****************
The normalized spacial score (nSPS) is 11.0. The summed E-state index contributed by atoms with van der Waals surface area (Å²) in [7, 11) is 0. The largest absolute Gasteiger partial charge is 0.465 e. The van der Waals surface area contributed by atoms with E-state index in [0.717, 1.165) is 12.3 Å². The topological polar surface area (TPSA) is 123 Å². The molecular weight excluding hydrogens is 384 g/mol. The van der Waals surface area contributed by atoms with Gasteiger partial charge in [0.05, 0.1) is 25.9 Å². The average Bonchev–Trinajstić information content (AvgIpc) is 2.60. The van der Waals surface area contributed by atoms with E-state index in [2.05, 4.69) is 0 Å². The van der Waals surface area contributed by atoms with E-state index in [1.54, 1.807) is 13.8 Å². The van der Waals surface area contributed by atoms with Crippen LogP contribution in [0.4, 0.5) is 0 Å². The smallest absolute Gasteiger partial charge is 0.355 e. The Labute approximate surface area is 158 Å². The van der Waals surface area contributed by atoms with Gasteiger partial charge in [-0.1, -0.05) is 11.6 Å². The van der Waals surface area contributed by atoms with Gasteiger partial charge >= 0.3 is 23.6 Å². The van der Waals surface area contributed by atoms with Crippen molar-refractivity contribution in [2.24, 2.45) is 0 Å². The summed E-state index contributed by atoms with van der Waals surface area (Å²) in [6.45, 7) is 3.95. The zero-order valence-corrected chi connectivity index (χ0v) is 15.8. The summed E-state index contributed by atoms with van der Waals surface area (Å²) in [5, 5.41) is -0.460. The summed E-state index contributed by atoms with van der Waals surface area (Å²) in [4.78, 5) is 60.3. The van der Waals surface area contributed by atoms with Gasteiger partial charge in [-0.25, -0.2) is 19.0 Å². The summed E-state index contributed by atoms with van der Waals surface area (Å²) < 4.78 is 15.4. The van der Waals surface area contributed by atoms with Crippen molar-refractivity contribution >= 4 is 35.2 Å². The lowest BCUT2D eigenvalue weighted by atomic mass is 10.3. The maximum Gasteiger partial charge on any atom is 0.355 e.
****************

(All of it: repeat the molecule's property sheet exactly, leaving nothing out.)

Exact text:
The normalized spacial score (nSPS) is 11.0. The summed E-state index contributed by atoms with van der Waals surface area (Å²) in [7, 11) is 0. The largest absolute Gasteiger partial charge is 0.465 e. The van der Waals surface area contributed by atoms with E-state index in [0.717, 1.165) is 12.3 Å². The topological polar surface area (TPSA) is 123 Å². The molecular weight excluding hydrogens is 384 g/mol. The van der Waals surface area contributed by atoms with Gasteiger partial charge in [0.05, 0.1) is 25.9 Å². The average Bonchev–Trinajstić information content (AvgIpc) is 2.60. The van der Waals surface area contributed by atoms with E-state index in [2.05, 4.69) is 0 Å². The van der Waals surface area contributed by atoms with E-state index in [1.54, 1.807) is 13.8 Å². The van der Waals surface area contributed by atoms with Crippen LogP contribution in [0.4, 0.5) is 0 Å². The smallest absolute Gasteiger partial charge is 0.355 e. The Labute approximate surface area is 158 Å². The van der Waals surface area contributed by atoms with Gasteiger partial charge in [-0.1, -0.05) is 11.6 Å². The van der Waals surface area contributed by atoms with Gasteiger partial charge >= 0.3 is 23.6 Å². The van der Waals surface area contributed by atoms with Crippen molar-refractivity contribution in [2.24, 2.45) is 0 Å². The summed E-state index contributed by atoms with van der Waals surface area (Å²) in [6.45, 7) is 3.95. The zero-order valence-corrected chi connectivity index (χ0v) is 15.8. The summed E-state index contributed by atoms with van der Waals surface area (Å²) in [5, 5.41) is -0.460. The summed E-state index contributed by atoms with van der Waals surface area (Å²) in [4.78, 5) is 60.3. The van der Waals surface area contributed by atoms with Gasteiger partial charge in [-0.25, -0.2) is 19.0 Å². The summed E-state index contributed by atoms with van der Waals surface area (Å²) < 4.78 is 15.4. The van der Waals surface area contributed by atoms with Crippen molar-refractivity contribution >= 4 is 35.2 Å². The lowest BCUT2D eigenvalue weighted by atomic mass is 10.3. The maximum Gasteiger partial charge on any atom is 0.355 e.